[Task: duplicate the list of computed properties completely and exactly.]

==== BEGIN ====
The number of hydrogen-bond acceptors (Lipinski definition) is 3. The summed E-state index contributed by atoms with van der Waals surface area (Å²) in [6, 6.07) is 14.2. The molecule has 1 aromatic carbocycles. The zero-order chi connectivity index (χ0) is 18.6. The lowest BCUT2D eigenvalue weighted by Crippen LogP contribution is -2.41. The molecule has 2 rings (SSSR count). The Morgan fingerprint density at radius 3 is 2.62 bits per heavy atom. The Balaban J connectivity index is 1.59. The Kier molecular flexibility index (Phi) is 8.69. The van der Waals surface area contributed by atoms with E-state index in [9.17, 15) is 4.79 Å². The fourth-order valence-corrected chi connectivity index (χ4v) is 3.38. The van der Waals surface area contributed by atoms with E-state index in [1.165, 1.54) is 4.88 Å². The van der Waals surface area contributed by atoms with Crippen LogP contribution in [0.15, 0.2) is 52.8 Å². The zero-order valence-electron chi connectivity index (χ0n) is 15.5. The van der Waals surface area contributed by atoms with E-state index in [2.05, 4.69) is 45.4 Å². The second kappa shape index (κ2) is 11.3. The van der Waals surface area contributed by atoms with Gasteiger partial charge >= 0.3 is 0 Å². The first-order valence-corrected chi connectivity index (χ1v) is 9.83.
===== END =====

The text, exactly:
The number of hydrogen-bond acceptors (Lipinski definition) is 3. The summed E-state index contributed by atoms with van der Waals surface area (Å²) in [6, 6.07) is 14.2. The molecule has 1 aromatic carbocycles. The zero-order chi connectivity index (χ0) is 18.6. The lowest BCUT2D eigenvalue weighted by Crippen LogP contribution is -2.41. The molecule has 2 rings (SSSR count). The Morgan fingerprint density at radius 3 is 2.62 bits per heavy atom. The Balaban J connectivity index is 1.59. The Kier molecular flexibility index (Phi) is 8.69. The van der Waals surface area contributed by atoms with E-state index in [9.17, 15) is 4.79 Å². The fourth-order valence-corrected chi connectivity index (χ4v) is 3.38. The van der Waals surface area contributed by atoms with E-state index in [1.165, 1.54) is 4.88 Å². The van der Waals surface area contributed by atoms with Crippen LogP contribution in [0.15, 0.2) is 52.8 Å². The zero-order valence-electron chi connectivity index (χ0n) is 15.5. The van der Waals surface area contributed by atoms with E-state index in [2.05, 4.69) is 45.4 Å². The second kappa shape index (κ2) is 11.3. The van der Waals surface area contributed by atoms with Gasteiger partial charge >= 0.3 is 0 Å². The first-order valence-corrected chi connectivity index (χ1v) is 9.83.